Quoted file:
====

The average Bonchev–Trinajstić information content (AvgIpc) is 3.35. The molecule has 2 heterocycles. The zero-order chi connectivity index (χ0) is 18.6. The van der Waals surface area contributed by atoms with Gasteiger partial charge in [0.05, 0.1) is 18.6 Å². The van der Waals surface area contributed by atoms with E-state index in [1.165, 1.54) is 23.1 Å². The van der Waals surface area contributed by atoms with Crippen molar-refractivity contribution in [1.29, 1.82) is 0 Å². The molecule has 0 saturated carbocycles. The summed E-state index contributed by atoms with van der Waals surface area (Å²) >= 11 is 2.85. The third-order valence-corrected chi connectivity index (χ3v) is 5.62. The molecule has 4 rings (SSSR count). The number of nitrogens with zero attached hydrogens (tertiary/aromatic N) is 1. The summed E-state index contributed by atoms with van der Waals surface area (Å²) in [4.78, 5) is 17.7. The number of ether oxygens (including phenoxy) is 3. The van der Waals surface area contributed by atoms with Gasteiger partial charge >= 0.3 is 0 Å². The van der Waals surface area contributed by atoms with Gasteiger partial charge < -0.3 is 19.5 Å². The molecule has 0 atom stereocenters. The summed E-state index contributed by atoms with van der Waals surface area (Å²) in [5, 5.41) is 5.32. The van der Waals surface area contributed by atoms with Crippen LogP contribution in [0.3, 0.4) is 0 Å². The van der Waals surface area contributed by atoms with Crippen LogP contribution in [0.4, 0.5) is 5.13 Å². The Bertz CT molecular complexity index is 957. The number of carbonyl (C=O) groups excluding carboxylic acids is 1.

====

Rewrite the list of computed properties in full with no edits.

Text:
The average Bonchev–Trinajstić information content (AvgIpc) is 3.35. The molecule has 2 heterocycles. The zero-order chi connectivity index (χ0) is 18.6. The van der Waals surface area contributed by atoms with Gasteiger partial charge in [0.05, 0.1) is 18.6 Å². The van der Waals surface area contributed by atoms with E-state index in [1.165, 1.54) is 23.1 Å². The van der Waals surface area contributed by atoms with Crippen molar-refractivity contribution in [1.29, 1.82) is 0 Å². The molecule has 0 saturated carbocycles. The summed E-state index contributed by atoms with van der Waals surface area (Å²) >= 11 is 2.85. The third-order valence-corrected chi connectivity index (χ3v) is 5.62. The molecule has 4 rings (SSSR count). The number of nitrogens with zero attached hydrogens (tertiary/aromatic N) is 1. The summed E-state index contributed by atoms with van der Waals surface area (Å²) in [4.78, 5) is 17.7. The number of ether oxygens (including phenoxy) is 3. The van der Waals surface area contributed by atoms with Gasteiger partial charge >= 0.3 is 0 Å². The van der Waals surface area contributed by atoms with Gasteiger partial charge < -0.3 is 19.5 Å². The molecule has 0 atom stereocenters. The summed E-state index contributed by atoms with van der Waals surface area (Å²) in [5, 5.41) is 5.32. The van der Waals surface area contributed by atoms with Crippen LogP contribution in [0.3, 0.4) is 0 Å². The van der Waals surface area contributed by atoms with Crippen LogP contribution in [0.4, 0.5) is 5.13 Å². The Bertz CT molecular complexity index is 957. The number of carbonyl (C=O) groups excluding carboxylic acids is 1.